Mircosoft surprised a lot of people when it announced the latest Windows instalment; the much anticipated Windows 9 that was expected to be announced had a surprising and very unexpected name; Windows 10. We can debate why Microsoft decided to skip a number but it will be pure speculation on our part. Instead, we took a look at the technical preview Microsoft made available through its Insider program. The new features sway more towards fixing everything wrong with Windows 8 and sees a very familiar feature, the Start Menu, make a comeback, complete with a facelift.
The Start Menu
As welcome as the return of the Start button in Windows 8.1, Windows 10 brings back the Start menu with a nice Modern UI make-over. It really is the old start menu in a new skin with tiles to access apps, and a search bar. The menu takes up substantial screen space when you expand the sub-menus. The tiles update in real time so if you missed that about the Start Screen you won’t have to live without it.
Start Screen Or Desktop Mode
If you upgraded to Windows 8 for the Start Screen, or abstained from doing so because of the Start Screen, Windows 10 offers you a choice between the two. You can have one or the other. By default, as far as the Technical Preview is concerned, the Start menu is enabled. If you want to use the Start Screen instead, open the taskbar’s properties and select the Start Menu tab. Uncheck the ‘Use the Start menu instead of the Start screen’ option and apply the change. You will be logged out of Windows for the change to take effect.
Modern Apps Run On Your Desktop
Since you can choose between the Start screen and the Desktop with its Start menu, you might be wondering how those very Modern UI-ish apps featured in the Start menu will run when the Start Screen is disabled. The answer is that Modern apps can now run on the desktop in their very own windows. These apps can be snapped and tiled, they can be minimized, and they can send you notifications.
Finally. Microsoft is playing catch-up with the introduction of virtual desktops because both OS X and Linux have supported them since the time of the dinosaurs (or the Flintstones at the very least). Apps you open on a desktop are restricted to that desktop only. Switching to the app will take you to that desktop. At present, it doesn’t seem as if you can open an app on more than one desktop. To add a desktop, Click the new multi-tasking button next to the search button and click Add Desktop in the screen overlay.
The old Windows + Tab key does the same thing in Windows 10 that it did in previous version but with a new layout. Instead of panning through open windows one by one, you can see them laid out side by side and select which one you want to switch to. The dedicated multi-tasking button is meant to make it easier for tablet users to switch between apps.
Snap was a hugely popular feature when it was introduced making windows really easy to manage. Such was its success that many Mac users looked for ways to replicate it and many developers obliged them with a solution. In Windows 10, we have Snap Assist to make snapping and stacking windows easier. Windows can be snapped to half the screen size or to just a quarter part of the screen. When you snap a window, other open windows appear as floating thumbnails so you can easily switch to them. Snap was a great feature and Windows 10 has improved it quite well while still making sure it is functional.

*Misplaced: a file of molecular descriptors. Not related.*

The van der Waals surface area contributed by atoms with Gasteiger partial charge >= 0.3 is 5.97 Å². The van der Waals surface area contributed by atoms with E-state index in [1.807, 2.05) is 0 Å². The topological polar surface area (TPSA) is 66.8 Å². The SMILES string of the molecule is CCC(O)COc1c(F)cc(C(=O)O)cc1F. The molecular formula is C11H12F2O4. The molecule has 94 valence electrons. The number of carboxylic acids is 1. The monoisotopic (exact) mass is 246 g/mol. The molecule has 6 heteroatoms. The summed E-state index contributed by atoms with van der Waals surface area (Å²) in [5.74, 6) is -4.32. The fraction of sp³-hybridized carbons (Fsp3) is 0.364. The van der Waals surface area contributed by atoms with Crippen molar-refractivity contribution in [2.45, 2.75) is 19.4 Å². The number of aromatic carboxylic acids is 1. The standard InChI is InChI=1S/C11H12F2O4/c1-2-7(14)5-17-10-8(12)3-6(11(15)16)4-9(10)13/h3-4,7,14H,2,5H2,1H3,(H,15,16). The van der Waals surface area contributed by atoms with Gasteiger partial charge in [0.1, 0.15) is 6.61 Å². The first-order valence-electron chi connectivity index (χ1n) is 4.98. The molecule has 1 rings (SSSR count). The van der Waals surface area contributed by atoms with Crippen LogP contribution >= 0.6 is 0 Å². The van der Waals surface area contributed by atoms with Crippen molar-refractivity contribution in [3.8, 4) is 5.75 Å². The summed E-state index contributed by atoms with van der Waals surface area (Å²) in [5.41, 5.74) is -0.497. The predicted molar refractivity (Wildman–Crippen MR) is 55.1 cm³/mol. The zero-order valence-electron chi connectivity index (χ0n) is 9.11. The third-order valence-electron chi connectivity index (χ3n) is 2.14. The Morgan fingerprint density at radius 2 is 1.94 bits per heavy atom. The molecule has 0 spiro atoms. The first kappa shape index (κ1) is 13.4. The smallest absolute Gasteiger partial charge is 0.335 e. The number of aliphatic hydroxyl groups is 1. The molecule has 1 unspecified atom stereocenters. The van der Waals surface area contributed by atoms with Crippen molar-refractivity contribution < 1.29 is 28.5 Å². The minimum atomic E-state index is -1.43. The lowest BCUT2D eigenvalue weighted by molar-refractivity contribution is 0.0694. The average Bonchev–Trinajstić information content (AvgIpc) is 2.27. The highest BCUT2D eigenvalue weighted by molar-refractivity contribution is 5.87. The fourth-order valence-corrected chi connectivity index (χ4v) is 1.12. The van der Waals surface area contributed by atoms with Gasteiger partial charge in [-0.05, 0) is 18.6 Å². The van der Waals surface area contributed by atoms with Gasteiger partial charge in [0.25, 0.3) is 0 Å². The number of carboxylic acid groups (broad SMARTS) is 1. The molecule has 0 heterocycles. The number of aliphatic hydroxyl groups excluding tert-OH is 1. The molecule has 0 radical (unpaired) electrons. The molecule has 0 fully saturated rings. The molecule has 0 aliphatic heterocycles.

This is a feature that benefits tablet users mostly; the icons are bigger and two new ones for opening the multi-tasking screen as well as search have been added. The Windows Explorer icon has also been redesigned.
Windows 10 has a new dedicated search feature in addition to the search bar in the Start menu and the Charms bar. If you have the Start menu enabled, you basically have three different ways to search for files etc. Obviously, Microsoft wants to make it super easy for you to find things no matter what. This feature is perhaps the only question mark in my mind. Tablet users can use the Charms bar easily, and desktop users can use the Start menu or the Start screen so why this new addition? It not only lets you search but also keeps a history of recent searches and shows you online trends.
Windows 10 brings the Command Prompt to the 21st century with support for lots of keyboard shortcuts. It isn’t enabled by default so open the Properties window and enable it by checking the ‘Enable experimental console features’ option under the Experimental tab.
Lastly, there is Windows Explorer and its Home tab added to the ribbon. Share options have also been added to the ribbon to make sharing files over email easier. Again, it’s catching up to another desktop OS.
Windows 10 definitely seems like Microsoft’s attempt, a seemingly successful one so far, at fixing everything wrong with Windows 8. The name might be out of order but you can’t care about it much when you realize the Start menu is back. It’s also worth noting that what Microsoft ruined in its haste to bring a unified desktop and tablet OS, it has fixed considerably with Windows 10. One change which we don’t get to see yet in the technical preview though it was announced at the event, is the new charms bar. All we know is that it will look differently. Have you given Windows 10 a try? How did you like it?